Doreen Chilumbu Nawa

In Eastern Zambia, climate-smart agriculture is led by the whole village

The Centre for Coordination of Agricultural Research and Development for Southern Africa (CCARDESA) is a major partner of the AICCRA Eastern and Southern Africa Regional Programme, implementing major activities that promote climate-smart agriculture and improve climate information services in the region.

From looks alone, one could tell the excitement on their faces. They took leave from their daily hustles to gather and hear what the Centre for Coordination of Agricultural Research and Development for Southern Africa (CCARDESA) and its partners had for them.

These are women and men of Magugu village in Chief Saili's area in the Eastern part of Zambia.

They gathered to witness the handover of a five hectares piece of land that their chief, Chief Saili, has given to the community for a Climate Smart Agriculture project under AICCRA.

"We are happy to see people travel from far and wide just to come and render this help to us at no cost attached to the community of Magugu. I can't thank the organizers and the organization enough; I am looking forward to the commencement of this important project and first of its kind here in the Saili chiefdom," Joyce Sakala said.

Another project beneficiary, Daliso Nzima, said, "I look forward to this project called Accelerating Impacts of CGIAR Climate Research for Africa (AICCRA) here in our village. Looking at the changes in weather patterns in recent years, I believe we will learn new 'tricks' to live with this new trend in our climatic condition."

Earlier, a visit to Chief Saili's palace revealed similar excitement about the project. "I welcome this project wholeheartedly; I know it's for the good of my people and the chiefdom. When a request for land got to my office, I had no hesitation. Please feel free and start the process," Chief Saili told the AICCRA project delegation who had visited him before going to the site. Despite owning huge pieces of arable land, climate change left the people of Saili struggling to feed their families.

 A 2020 World Bank report warns that the effects of climate change are hitting Zambia hard. Furthermore, the report indicates that Zambia's climate is highly variable. Over the last few decades has experienced a series of climatic extremes like droughts, seasonal floods and flash floods, extreme temperatures, and dry spells, with increased frequency, intensity, and magnitude. Their impacts on the country are evident in climate-induced changes to physical and biological systems, which increasingly exert considerable stress on the country's vulnerable sectors, especially agriculture.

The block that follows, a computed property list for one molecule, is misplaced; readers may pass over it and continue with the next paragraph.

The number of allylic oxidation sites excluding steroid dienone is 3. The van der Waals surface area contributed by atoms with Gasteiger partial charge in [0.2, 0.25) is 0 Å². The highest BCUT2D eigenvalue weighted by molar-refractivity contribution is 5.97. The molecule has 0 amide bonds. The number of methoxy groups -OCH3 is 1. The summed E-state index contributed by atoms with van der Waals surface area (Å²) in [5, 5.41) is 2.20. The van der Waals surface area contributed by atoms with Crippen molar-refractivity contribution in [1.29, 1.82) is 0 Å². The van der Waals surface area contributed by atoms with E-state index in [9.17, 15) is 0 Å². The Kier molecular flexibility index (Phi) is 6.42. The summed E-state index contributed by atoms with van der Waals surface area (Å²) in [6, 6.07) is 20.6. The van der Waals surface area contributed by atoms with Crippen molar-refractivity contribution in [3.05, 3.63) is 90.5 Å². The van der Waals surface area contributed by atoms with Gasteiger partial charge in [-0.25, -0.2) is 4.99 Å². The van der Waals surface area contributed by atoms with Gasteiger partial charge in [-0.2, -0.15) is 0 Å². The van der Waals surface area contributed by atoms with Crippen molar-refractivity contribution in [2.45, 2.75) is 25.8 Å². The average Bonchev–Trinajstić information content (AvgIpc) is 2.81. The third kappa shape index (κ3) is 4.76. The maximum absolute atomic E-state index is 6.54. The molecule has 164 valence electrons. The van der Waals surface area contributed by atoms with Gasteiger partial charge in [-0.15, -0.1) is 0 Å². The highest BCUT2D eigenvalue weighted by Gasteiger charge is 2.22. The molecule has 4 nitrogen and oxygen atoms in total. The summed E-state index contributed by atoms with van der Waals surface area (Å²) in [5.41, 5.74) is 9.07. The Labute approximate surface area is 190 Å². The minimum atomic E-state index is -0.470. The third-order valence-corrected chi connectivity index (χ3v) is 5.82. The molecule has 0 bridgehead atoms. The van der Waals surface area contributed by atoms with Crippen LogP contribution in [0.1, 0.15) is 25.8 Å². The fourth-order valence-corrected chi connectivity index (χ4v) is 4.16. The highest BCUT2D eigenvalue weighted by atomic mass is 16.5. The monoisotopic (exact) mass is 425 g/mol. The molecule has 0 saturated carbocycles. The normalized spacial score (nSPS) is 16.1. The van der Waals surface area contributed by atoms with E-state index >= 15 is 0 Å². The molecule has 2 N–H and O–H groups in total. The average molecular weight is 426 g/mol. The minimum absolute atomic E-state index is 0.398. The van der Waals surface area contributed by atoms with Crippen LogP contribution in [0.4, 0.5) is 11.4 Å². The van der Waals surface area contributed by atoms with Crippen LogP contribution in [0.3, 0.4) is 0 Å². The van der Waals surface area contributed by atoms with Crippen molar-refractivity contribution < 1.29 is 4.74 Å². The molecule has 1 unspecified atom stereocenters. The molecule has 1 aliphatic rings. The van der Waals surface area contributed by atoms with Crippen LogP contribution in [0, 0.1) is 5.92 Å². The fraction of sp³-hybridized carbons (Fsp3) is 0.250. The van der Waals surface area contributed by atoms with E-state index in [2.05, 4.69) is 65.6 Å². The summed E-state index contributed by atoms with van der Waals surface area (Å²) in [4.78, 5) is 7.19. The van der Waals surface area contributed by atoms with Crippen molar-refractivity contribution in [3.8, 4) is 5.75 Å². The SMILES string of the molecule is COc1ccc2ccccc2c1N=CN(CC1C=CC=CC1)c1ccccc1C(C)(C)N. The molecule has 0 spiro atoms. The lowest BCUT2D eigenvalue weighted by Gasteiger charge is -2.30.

As such, rainfall variability remains a key structural risk to Zambia's sustainable growth, affecting key sectors like agriculture and electricity, and highlights the need to incorporate climate-smart solutions in Zambia's long-term growth strategy.

Agriculture is a critical sector that can lift communities like those in Chief Saili's chiefdom out of poverty. Worryingly, changing weather patterns and persistent droughts are threatening their progress. But not all hope is lost; the AICCRA project is taking shape following the identification of the land.

John Recha, a Participatory Action Researcher at International Livestock Research Institute (ILRI), noted that farming must become climate resilient to ensure a food-secure future.

 "Around the world, governments and communities need to adopt innovations that will improve the lives of millions while reducing agriculture's climate footprint. These successful examples, like what will happen in Chief Saili's chiefdom here in Chipata, Eastern Zambia, show the many ways climate-smart agriculture can take shape and should serve as inspiration for future policies and investments," Dr. Recha said.

And CCARDESA's Programmes and Grants Manager Simon Mwale said the AICCRA project in Zambia aims at developing services and innovations to help Zambian farmers and communities safeguard their livelihoods in the face of climate change.

Dr. Mwale notes that climate change is threatening Zambian crops and livestock systems, impacting agriculture businesses and undermining livelihoods. With this in mind, Dr. Mwale said it is increasingly urgent for Zambian farmers and livestock keepers to be able to anticipate climate-related events and take appropriate preventative actions.

"AICCRA-Zambia aims to improve water, food, and energy security through access to knowledge, technologies, and decision-making tools, to strengthen climate resilience in Zambia's agriculture and food systems in the face of a hotter and drier climate," Dr. Mwale said.